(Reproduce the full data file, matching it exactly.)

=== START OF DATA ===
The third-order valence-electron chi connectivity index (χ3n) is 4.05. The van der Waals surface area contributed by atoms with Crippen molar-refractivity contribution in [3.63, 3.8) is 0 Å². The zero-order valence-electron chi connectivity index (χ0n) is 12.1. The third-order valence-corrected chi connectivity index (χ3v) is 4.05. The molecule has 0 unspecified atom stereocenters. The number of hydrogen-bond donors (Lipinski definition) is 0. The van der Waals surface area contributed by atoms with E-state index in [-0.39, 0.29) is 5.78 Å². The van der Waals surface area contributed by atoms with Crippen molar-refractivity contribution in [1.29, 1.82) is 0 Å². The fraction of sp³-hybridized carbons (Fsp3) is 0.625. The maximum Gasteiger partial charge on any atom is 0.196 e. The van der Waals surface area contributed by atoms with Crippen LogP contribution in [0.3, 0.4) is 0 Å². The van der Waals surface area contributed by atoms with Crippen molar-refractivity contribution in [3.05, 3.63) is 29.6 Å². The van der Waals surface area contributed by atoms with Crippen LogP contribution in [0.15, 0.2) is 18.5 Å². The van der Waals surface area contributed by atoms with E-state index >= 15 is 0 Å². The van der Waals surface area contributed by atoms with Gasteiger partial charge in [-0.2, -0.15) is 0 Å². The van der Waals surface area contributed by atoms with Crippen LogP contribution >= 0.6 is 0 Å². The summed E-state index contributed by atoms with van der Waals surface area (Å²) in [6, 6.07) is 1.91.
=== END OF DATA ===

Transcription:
The third-order valence-electron chi connectivity index (χ3n) is 4.05. The van der Waals surface area contributed by atoms with Crippen molar-refractivity contribution in [3.63, 3.8) is 0 Å². The zero-order valence-electron chi connectivity index (χ0n) is 12.1. The third-order valence-corrected chi connectivity index (χ3v) is 4.05. The molecule has 0 unspecified atom stereocenters. The number of hydrogen-bond donors (Lipinski definition) is 0. The van der Waals surface area contributed by atoms with E-state index in [-0.39, 0.29) is 5.78 Å². The van der Waals surface area contributed by atoms with Crippen molar-refractivity contribution in [1.29, 1.82) is 0 Å². The fraction of sp³-hybridized carbons (Fsp3) is 0.625. The maximum Gasteiger partial charge on any atom is 0.196 e. The van der Waals surface area contributed by atoms with Crippen LogP contribution in [0.3, 0.4) is 0 Å². The van der Waals surface area contributed by atoms with Crippen molar-refractivity contribution in [3.05, 3.63) is 29.6 Å². The van der Waals surface area contributed by atoms with Crippen LogP contribution in [0.15, 0.2) is 18.5 Å². The van der Waals surface area contributed by atoms with E-state index >= 15 is 0 Å². The van der Waals surface area contributed by atoms with Gasteiger partial charge in [-0.2, -0.15) is 0 Å². The van der Waals surface area contributed by atoms with Crippen LogP contribution >= 0.6 is 0 Å². The summed E-state index contributed by atoms with van der Waals surface area (Å²) in [6, 6.07) is 1.91.